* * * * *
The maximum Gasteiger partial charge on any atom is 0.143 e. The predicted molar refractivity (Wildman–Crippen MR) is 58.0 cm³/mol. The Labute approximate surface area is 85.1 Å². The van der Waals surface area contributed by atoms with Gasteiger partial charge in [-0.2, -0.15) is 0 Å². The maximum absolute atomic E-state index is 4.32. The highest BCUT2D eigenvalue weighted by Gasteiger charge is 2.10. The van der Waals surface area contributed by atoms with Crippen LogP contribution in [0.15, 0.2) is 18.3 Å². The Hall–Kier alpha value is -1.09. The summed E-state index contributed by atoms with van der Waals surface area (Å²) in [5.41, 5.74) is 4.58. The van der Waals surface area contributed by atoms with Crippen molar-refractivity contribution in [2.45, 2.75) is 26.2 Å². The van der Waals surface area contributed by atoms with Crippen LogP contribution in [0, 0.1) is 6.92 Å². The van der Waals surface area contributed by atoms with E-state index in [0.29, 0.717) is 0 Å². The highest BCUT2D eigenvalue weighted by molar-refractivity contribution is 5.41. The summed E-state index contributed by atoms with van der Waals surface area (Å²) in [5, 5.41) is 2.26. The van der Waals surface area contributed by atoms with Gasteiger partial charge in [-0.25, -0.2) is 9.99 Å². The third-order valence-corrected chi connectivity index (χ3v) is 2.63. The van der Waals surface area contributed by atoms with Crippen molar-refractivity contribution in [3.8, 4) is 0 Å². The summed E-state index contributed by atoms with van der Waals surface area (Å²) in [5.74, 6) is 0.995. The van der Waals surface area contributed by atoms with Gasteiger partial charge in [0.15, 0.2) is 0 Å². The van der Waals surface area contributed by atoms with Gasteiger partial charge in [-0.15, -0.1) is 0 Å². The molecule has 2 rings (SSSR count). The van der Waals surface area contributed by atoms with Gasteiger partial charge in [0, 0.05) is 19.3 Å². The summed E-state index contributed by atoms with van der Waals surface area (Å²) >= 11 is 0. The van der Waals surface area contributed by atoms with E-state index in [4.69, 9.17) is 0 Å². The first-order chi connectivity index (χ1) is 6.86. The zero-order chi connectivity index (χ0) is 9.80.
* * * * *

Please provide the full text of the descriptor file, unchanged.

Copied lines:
The maximum Gasteiger partial charge on any atom is 0.143 e. The predicted molar refractivity (Wildman–Crippen MR) is 58.0 cm³/mol. The Labute approximate surface area is 85.1 Å². The van der Waals surface area contributed by atoms with Gasteiger partial charge in [-0.2, -0.15) is 0 Å². The maximum absolute atomic E-state index is 4.32. The highest BCUT2D eigenvalue weighted by Gasteiger charge is 2.10. The van der Waals surface area contributed by atoms with Crippen LogP contribution in [0.15, 0.2) is 18.3 Å². The Hall–Kier alpha value is -1.09. The summed E-state index contributed by atoms with van der Waals surface area (Å²) in [5.41, 5.74) is 4.58. The van der Waals surface area contributed by atoms with Crippen molar-refractivity contribution in [2.45, 2.75) is 26.2 Å². The van der Waals surface area contributed by atoms with Crippen LogP contribution in [0, 0.1) is 6.92 Å². The van der Waals surface area contributed by atoms with E-state index in [0.29, 0.717) is 0 Å². The highest BCUT2D eigenvalue weighted by molar-refractivity contribution is 5.41. The summed E-state index contributed by atoms with van der Waals surface area (Å²) in [5, 5.41) is 2.26. The van der Waals surface area contributed by atoms with Gasteiger partial charge in [-0.25, -0.2) is 9.99 Å². The third-order valence-corrected chi connectivity index (χ3v) is 2.63. The van der Waals surface area contributed by atoms with Crippen molar-refractivity contribution in [3.8, 4) is 0 Å². The summed E-state index contributed by atoms with van der Waals surface area (Å²) in [5.74, 6) is 0.995. The van der Waals surface area contributed by atoms with Gasteiger partial charge in [0.15, 0.2) is 0 Å². The van der Waals surface area contributed by atoms with Gasteiger partial charge in [-0.15, -0.1) is 0 Å². The molecule has 2 rings (SSSR count). The van der Waals surface area contributed by atoms with Gasteiger partial charge in [0, 0.05) is 19.3 Å². The summed E-state index contributed by atoms with van der Waals surface area (Å²) >= 11 is 0. The van der Waals surface area contributed by atoms with E-state index in [4.69, 9.17) is 0 Å². The first-order chi connectivity index (χ1) is 6.86. The zero-order chi connectivity index (χ0) is 9.80.